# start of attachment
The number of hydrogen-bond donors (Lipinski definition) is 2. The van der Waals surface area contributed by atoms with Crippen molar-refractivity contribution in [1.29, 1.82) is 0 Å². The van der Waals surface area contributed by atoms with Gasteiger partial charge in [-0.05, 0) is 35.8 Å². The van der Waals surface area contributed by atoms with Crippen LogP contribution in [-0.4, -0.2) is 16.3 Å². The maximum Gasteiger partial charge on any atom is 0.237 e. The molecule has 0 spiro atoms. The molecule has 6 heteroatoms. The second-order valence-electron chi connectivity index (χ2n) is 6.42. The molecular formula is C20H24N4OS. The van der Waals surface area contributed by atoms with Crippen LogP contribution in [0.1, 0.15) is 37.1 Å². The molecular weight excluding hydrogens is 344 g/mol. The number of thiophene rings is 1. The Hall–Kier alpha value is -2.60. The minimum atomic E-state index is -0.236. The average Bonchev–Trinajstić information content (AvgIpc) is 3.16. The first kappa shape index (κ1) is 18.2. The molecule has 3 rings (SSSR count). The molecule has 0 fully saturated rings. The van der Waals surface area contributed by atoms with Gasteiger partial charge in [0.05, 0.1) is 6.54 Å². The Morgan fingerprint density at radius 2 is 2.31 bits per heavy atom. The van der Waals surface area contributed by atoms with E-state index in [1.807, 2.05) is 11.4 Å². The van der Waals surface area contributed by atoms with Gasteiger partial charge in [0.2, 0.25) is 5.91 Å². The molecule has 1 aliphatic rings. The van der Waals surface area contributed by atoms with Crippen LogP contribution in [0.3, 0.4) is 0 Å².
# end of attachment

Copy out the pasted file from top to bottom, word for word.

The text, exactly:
The number of hydrogen-bond donors (Lipinski definition) is 2. The van der Waals surface area contributed by atoms with Crippen molar-refractivity contribution in [1.29, 1.82) is 0 Å². The van der Waals surface area contributed by atoms with Gasteiger partial charge in [-0.05, 0) is 35.8 Å². The van der Waals surface area contributed by atoms with Crippen LogP contribution in [-0.4, -0.2) is 16.3 Å². The maximum Gasteiger partial charge on any atom is 0.237 e. The molecule has 0 spiro atoms. The molecule has 6 heteroatoms. The second-order valence-electron chi connectivity index (χ2n) is 6.42. The molecular formula is C20H24N4OS. The van der Waals surface area contributed by atoms with Crippen LogP contribution in [0.1, 0.15) is 37.1 Å². The molecular weight excluding hydrogens is 344 g/mol. The number of thiophene rings is 1. The Hall–Kier alpha value is -2.60. The minimum atomic E-state index is -0.236. The average Bonchev–Trinajstić information content (AvgIpc) is 3.16. The first kappa shape index (κ1) is 18.2. The molecule has 3 rings (SSSR count). The molecule has 0 fully saturated rings. The van der Waals surface area contributed by atoms with Gasteiger partial charge in [0.05, 0.1) is 6.54 Å². The Morgan fingerprint density at radius 2 is 2.31 bits per heavy atom. The van der Waals surface area contributed by atoms with E-state index in [1.807, 2.05) is 11.4 Å². The van der Waals surface area contributed by atoms with Gasteiger partial charge in [0.2, 0.25) is 5.91 Å². The molecule has 1 aliphatic rings. The van der Waals surface area contributed by atoms with Crippen LogP contribution in [0.3, 0.4) is 0 Å².